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As far as the engine swap, it really shouldn't be difficult at all. First, your Skylark is basically the same chassis as a similar-era Olds Cutlass, which was offered with a 455 in '68 and '69 (in Hurst/Olds models), and then as an option for the standard Cutlass from '70-'72. Since the 350 and 455 Olds use the same engine mounts, even a set from a 350 Cutlass should work to mount the 455 in your Skylark. The proper frame mounting holes are probably already drilled in your engine crossmember as well. You also mentioned the need for a new transmission crossmember, probably because you figure this will be necessary to mount the TH400. However, on most A-body GM cars of that era, the same transmission crossmember is used with all transmissions-it's just slid back for the larger trans. Again, the holes in the frame to mount the trans crossmember in the TH400 position should already be there, since some Skylarks-like the GS 400-could be had with the larger Hydramatic box. Some Buick/Olds/Pontiac applications from that era used transmission crossmembers that had rubber isolators on the ends to dampen vibrations transferred to the chassis, and if your car has this, you may want to find the one-piece Chevelle-style tubular crossmember that does not have isolators. After 30-some-odd years, the rubber bushings may not deal well with the monster torque of a 455 and a heavy foot. Note also that you will need a shorter driveshaft that uses the larger TH400-style slip yoke; your existing shaft could be modified by a competent shop to work.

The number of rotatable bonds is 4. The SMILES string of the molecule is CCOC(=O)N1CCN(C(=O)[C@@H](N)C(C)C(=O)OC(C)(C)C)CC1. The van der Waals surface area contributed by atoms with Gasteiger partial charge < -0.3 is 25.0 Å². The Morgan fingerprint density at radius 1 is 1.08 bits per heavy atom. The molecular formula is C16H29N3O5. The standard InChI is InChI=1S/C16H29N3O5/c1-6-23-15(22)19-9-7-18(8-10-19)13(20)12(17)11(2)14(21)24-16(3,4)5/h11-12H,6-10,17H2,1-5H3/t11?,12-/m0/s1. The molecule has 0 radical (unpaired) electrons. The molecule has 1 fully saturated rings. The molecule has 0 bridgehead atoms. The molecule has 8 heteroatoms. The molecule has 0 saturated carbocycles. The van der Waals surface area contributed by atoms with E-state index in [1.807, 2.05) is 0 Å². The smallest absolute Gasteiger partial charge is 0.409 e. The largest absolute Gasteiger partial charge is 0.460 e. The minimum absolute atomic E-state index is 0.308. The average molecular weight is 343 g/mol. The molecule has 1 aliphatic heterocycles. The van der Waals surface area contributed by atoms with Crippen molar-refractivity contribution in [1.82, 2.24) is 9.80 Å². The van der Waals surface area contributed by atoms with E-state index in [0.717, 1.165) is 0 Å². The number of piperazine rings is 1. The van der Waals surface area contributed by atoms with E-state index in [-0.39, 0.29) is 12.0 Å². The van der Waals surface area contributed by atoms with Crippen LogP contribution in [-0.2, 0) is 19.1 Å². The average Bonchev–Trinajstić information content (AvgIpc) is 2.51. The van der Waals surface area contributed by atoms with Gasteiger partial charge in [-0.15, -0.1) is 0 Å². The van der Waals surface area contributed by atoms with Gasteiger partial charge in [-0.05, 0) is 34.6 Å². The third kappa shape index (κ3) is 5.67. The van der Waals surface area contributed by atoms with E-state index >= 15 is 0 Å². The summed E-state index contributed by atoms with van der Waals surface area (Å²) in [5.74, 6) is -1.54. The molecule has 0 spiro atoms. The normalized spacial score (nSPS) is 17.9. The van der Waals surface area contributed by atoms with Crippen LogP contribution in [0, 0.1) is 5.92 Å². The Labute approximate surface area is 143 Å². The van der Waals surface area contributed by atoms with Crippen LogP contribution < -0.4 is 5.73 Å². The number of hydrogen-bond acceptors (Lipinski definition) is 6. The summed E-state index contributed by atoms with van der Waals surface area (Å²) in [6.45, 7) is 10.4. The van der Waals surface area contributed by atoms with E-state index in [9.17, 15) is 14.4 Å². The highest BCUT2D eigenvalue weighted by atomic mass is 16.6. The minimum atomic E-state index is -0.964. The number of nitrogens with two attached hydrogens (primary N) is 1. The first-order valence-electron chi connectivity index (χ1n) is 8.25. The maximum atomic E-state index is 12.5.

Pontiac Big-Block?From what I was told a while ago, the Pontiac V-8s are all the same block from the 350 to the 455. Yet I keep seeing listings on eBay claiming the 400 is a big-block. Which is correct?Carl McCoyVia the Internet

You were right the first time, Carl. The Pontiac V-8 that was first introduced for the '55 model year has come to be known as the "traditional" Pontiac V-8 among enthusiasts, to differentiate it from "corporate" V-8s (read: Chevy) found in many Pontiac vehicles, a GM practice that began in the late '70s. All traditional Pontiac V-8s are based on the same block design, from the 326 up to the 455. This is not to say that all of these engines actually use the same block-they don't. They do, however, share external dimensions. The 421/428/455 versions are called "large-main" engines, referring to the 3.25-inch main journals these engines have as opposed to the 3-inch mains of the 400 and smaller engines.

Engine swapping is fairly easy among Pontiac vehicles, with one primary obstacle in the motor-mount bosses-early motors have two holes per side while '70-later have five, a move made to accommodate the second-generation Firebird's engine positioning. Some oddball engines circa '73-'74 seem to have three holes, as the other two bosses were not drilled for some reason. Nunzi's Automotive in Brooklyn, New York, offers adapter brackets for those wishing to mount a pre-'70 engine in a later Firebird under part number 8070.

Score Or Scrap?I have a set of SBC heads with the casting number 10125320. How do these stack up against the Vortec heads? What size combustion chambers do these have?Greg GortonWillis, TX

The casting number you listed is for a set of '94-'96 LT1 cast-iron heads. These would have been used on the 260hp version of the 5.7L LT1 found in the Caprice, Impala SS, Buick Roadmaster, and rear-drive Cadillac. As far as the port design, the Vortec's ports were based on the Gen II LT1 design, so they are very similar. Most LT1 heads have 64cc combustion chambers used in conjunction with the flat-top pistons in the 5.7L short-block.

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